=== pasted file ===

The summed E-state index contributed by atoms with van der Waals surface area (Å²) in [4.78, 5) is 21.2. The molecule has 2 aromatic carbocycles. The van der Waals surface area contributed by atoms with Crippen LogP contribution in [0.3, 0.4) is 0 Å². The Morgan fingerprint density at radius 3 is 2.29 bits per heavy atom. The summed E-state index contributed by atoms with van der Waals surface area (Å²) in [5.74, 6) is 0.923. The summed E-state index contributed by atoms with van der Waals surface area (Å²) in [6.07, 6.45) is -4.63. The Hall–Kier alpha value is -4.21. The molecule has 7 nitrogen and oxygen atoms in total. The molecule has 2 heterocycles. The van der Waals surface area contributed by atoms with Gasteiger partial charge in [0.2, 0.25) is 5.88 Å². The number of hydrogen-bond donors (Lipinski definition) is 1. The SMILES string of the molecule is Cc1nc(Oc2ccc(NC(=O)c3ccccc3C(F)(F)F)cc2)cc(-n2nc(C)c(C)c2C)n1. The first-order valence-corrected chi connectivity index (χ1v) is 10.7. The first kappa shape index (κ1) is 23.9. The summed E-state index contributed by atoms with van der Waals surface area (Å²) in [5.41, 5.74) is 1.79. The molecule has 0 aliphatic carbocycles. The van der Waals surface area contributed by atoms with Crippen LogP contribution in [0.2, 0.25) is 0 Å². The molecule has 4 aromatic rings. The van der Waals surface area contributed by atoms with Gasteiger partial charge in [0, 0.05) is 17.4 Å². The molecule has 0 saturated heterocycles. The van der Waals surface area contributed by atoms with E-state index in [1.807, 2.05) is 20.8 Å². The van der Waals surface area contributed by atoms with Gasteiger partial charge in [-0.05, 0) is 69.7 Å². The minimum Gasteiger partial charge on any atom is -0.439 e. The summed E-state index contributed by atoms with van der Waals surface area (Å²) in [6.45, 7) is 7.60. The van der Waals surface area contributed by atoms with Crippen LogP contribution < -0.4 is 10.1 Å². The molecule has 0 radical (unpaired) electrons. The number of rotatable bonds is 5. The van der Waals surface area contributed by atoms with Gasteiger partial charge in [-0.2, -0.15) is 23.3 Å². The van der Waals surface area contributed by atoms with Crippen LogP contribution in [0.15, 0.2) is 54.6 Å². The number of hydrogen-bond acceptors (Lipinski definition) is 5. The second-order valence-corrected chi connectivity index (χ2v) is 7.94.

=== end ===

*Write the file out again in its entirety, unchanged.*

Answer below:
The summed E-state index contributed by atoms with van der Waals surface area (Å²) in [4.78, 5) is 21.2. The molecule has 2 aromatic carbocycles. The van der Waals surface area contributed by atoms with Crippen LogP contribution in [0.3, 0.4) is 0 Å². The Morgan fingerprint density at radius 3 is 2.29 bits per heavy atom. The summed E-state index contributed by atoms with van der Waals surface area (Å²) in [5.74, 6) is 0.923. The summed E-state index contributed by atoms with van der Waals surface area (Å²) in [6.07, 6.45) is -4.63. The Hall–Kier alpha value is -4.21. The molecule has 7 nitrogen and oxygen atoms in total. The molecule has 2 heterocycles. The van der Waals surface area contributed by atoms with Gasteiger partial charge in [0.2, 0.25) is 5.88 Å². The number of hydrogen-bond donors (Lipinski definition) is 1. The SMILES string of the molecule is Cc1nc(Oc2ccc(NC(=O)c3ccccc3C(F)(F)F)cc2)cc(-n2nc(C)c(C)c2C)n1. The first-order valence-corrected chi connectivity index (χ1v) is 10.7. The first kappa shape index (κ1) is 23.9. The summed E-state index contributed by atoms with van der Waals surface area (Å²) in [5.41, 5.74) is 1.79. The molecule has 0 aliphatic carbocycles. The van der Waals surface area contributed by atoms with Crippen LogP contribution in [0.2, 0.25) is 0 Å². The molecule has 4 aromatic rings. The van der Waals surface area contributed by atoms with Gasteiger partial charge in [0, 0.05) is 17.4 Å². The molecule has 0 saturated heterocycles. The van der Waals surface area contributed by atoms with E-state index in [1.807, 2.05) is 20.8 Å². The van der Waals surface area contributed by atoms with Gasteiger partial charge in [-0.05, 0) is 69.7 Å². The minimum Gasteiger partial charge on any atom is -0.439 e. The summed E-state index contributed by atoms with van der Waals surface area (Å²) in [6.45, 7) is 7.60. The van der Waals surface area contributed by atoms with Crippen LogP contribution < -0.4 is 10.1 Å². The molecule has 0 radical (unpaired) electrons. The number of rotatable bonds is 5. The van der Waals surface area contributed by atoms with Gasteiger partial charge in [-0.2, -0.15) is 23.3 Å². The van der Waals surface area contributed by atoms with Crippen LogP contribution in [0.15, 0.2) is 54.6 Å². The number of hydrogen-bond acceptors (Lipinski definition) is 5. The second-order valence-corrected chi connectivity index (χ2v) is 7.94.